The statutory right to be accompanied to a disciplinary or grievance hearing is well-established and as most of you will be aware, employees can ‘reasonably request’ a trade union representative or a colleague of their choice as their companion (section 10 of the Employment Relations Act 1999).
In the case of Toal v GB Oils, the employer did not agree with Mr Toal’s choice of companion and he was forced to be accompanied by someone else. Was this a breach of his statutory right to be accompanied?
Mr Toal had raised a grievance and made a request to be accompanied by his union representative, Mr Lean. The employer refused this request, and Mr Toal was accompanied by a colleague instead (then at his grievance appeal he was accompanied by a different union representative).
Mr Toal brought a claim to the Employment Tribunal arguing that GB Oils had breached his statutory right to be accompanied, in that they had denied him the companion of his choice.
GB Oils argued that as the right to be accompanied applies where the employee “reasonably requests” to be accompanied, it did not apply here because it was not reasonable for Mr Lean to be the companion. It is not clear what their problem was with Mr Lean attending.
The Employment Tribunal did not agree with GB Oils’ submission but did reject Mr Toal’s claim, saying that if there had been a breach of the statutory right, Mr Toal had waived that breach by going ahead with another companion.
Mr Toal appealed to the Employment Appeal Tribunal (EAT). The EAT agreed with the Tribunal that GB Oils could not argue that it was not reasonable for Mr Lean to be the companion. However, they did not agree that Mr Toal had waived his right to be accompanied by Mr Lean.
The EAT said that the law is clear and that employees have an absolute right to choose their companion. The wording of the legislation only required the request to be accompanied to be reasonable, not the choice of companion.
GB Oils argued that the ACAS Code of Practice specifically refers to situations where the choice of companion may not be reasonable, such as someone whose presence would prejudice the hearing. However the EAT said that the ACAS Code could not be used to alter the meaning of legislation where the wording of the legislation was clear. The legislation did not require the choice of companion to be reasonable.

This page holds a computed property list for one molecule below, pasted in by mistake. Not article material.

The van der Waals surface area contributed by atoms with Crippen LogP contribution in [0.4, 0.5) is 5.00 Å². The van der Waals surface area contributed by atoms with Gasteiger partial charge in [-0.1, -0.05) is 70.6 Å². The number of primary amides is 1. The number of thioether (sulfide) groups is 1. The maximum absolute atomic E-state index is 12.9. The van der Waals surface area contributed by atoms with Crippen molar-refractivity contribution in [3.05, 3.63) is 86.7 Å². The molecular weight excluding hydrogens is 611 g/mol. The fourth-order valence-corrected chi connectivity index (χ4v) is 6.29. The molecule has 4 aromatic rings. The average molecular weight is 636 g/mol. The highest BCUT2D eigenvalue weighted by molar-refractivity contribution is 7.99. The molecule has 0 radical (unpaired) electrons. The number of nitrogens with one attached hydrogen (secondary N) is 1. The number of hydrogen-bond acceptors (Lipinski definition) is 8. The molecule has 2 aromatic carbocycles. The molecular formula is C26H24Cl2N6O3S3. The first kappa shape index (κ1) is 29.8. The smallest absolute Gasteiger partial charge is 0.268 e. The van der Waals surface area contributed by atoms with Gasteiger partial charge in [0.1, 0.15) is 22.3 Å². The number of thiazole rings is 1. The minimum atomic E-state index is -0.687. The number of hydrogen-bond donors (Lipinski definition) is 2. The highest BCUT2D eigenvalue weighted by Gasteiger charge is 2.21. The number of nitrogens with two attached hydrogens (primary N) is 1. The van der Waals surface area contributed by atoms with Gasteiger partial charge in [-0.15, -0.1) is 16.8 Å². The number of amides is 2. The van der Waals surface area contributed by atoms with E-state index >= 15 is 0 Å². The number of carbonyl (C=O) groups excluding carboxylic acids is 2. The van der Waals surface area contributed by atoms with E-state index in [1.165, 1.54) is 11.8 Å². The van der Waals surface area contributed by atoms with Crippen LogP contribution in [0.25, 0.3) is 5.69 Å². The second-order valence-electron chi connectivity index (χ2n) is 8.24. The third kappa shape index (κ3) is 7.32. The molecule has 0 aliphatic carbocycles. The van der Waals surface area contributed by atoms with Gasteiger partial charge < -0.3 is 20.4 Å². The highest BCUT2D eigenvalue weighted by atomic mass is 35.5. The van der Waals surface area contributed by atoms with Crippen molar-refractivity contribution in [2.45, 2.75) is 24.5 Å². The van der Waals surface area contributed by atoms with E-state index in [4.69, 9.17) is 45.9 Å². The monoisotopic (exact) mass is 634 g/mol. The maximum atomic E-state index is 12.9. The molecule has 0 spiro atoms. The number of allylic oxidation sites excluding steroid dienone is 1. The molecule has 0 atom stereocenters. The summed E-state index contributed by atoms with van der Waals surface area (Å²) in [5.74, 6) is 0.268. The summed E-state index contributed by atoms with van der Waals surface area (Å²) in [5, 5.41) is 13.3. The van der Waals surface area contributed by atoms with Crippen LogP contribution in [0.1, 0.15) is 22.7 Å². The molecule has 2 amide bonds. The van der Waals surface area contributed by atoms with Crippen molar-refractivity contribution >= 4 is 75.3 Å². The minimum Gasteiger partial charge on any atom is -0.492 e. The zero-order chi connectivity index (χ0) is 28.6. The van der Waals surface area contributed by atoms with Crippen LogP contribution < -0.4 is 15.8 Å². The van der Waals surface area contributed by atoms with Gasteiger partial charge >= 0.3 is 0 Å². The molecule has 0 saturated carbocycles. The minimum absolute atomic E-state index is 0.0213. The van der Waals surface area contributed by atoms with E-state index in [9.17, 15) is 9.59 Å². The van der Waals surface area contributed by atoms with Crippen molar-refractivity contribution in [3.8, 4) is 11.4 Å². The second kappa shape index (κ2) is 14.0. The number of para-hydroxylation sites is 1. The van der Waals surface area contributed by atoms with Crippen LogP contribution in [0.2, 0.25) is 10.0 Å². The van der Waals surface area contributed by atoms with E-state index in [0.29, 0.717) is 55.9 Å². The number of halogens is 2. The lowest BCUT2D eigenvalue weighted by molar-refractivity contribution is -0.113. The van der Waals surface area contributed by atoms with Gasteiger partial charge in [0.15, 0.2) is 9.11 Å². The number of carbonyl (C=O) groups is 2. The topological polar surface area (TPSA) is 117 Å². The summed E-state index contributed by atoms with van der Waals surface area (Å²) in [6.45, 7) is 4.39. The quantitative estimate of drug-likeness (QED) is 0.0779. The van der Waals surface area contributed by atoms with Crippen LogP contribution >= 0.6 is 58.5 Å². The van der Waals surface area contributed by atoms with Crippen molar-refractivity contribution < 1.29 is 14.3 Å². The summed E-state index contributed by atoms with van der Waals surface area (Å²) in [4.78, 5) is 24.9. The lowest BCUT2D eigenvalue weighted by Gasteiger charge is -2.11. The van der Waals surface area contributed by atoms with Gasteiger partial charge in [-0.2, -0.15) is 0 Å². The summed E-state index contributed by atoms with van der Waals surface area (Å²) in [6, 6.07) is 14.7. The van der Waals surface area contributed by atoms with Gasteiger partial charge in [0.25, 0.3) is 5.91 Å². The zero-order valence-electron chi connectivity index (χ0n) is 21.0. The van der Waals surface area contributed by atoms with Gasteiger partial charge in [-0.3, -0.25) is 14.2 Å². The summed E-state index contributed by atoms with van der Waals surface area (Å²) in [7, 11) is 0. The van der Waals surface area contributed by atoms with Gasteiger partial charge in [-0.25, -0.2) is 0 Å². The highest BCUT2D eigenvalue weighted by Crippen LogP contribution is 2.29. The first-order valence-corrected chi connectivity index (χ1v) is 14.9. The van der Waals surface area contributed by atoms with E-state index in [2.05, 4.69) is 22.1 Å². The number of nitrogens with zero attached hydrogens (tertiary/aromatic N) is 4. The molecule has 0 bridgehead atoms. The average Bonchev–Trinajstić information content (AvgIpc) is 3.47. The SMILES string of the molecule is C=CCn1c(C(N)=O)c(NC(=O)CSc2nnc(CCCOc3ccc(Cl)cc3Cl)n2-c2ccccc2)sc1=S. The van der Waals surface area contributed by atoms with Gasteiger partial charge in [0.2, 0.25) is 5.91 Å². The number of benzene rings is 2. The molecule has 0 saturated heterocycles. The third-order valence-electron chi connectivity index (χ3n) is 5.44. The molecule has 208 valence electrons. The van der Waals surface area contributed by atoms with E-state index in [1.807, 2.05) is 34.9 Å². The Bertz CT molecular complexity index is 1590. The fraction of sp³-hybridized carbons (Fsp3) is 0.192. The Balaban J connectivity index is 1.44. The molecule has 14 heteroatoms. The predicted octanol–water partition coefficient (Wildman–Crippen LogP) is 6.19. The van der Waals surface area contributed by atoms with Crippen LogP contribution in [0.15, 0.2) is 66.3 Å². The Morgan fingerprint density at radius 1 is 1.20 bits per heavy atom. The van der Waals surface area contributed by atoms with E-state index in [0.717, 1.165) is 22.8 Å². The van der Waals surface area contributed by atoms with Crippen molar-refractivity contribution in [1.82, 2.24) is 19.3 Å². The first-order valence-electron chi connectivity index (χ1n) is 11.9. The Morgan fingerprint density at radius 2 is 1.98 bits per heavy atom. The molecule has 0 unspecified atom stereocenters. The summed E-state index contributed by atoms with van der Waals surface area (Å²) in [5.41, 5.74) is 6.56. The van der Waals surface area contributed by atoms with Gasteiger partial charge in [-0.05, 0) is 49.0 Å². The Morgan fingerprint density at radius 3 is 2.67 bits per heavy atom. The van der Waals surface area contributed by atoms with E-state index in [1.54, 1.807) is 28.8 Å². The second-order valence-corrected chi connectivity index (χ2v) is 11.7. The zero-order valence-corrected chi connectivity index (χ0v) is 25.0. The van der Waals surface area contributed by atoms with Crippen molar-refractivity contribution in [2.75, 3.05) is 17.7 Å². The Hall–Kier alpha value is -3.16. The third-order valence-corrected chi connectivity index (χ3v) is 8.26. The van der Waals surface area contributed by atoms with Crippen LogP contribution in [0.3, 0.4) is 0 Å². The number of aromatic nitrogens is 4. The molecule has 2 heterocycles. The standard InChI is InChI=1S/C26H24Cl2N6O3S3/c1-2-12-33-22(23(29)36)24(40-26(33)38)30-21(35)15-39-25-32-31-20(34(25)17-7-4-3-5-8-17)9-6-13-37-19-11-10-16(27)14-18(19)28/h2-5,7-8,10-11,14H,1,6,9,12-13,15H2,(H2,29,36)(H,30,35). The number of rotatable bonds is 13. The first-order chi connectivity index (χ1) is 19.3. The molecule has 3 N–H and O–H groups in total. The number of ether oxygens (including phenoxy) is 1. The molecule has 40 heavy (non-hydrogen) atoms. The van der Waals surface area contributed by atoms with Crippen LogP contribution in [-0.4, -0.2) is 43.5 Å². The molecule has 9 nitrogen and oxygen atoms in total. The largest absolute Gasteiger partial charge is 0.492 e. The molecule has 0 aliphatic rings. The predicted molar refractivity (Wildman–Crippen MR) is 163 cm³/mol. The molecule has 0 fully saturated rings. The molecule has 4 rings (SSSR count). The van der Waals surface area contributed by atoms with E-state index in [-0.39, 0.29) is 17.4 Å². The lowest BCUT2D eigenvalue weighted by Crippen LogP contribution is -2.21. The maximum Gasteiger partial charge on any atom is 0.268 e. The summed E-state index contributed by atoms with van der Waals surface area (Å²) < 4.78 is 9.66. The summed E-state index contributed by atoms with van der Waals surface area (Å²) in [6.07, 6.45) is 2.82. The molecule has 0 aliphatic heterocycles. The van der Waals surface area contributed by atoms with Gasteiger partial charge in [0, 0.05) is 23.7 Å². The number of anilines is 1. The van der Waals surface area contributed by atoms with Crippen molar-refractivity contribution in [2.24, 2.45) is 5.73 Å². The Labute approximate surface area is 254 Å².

Mr Toal had therefore succeeded in showing a breach. However, there was a sting in the tail for him – the EAT said that in their view, although his statutory right had been breached, compensation would only be nominal (they gave the example of £2, but said it was for the Tribunal to decide). Given that the maximum compensation for breach of the right to be accompanied is limited to two weeks’ pay in any event, it seems that the EAT were sending out a clear message that they did not consider this to be a serious breach.
This case is helpful to employers but does leave an unsatisfactory position when there are concerns about an employee’s choice of companion – should the employer deny the request as GB Oils did, knowing that compensation would be minimal (and that most employees would probably not bring a claim) but knowing that it is a breach of a statutory right? But also, does this give adequate protection for employees who may be denied the right to be accompanied in other circumstances?
We expect that despite the low value of this case, it may well be appealed to the Court of Appeal. We will of course update you on any future developments.
If you would like to talk through a situation you are dealing with, or if you need advice on any aspect of employment law, please contact any member of the Pure Employment Law team (01243 836840 or [email protected]).
Please note that this update is not intended to be exhaustive or be a substitute for legal advice. The application of the law in this area will often depend upon the specific facts and you are advised to seek specific advice on any given scenario.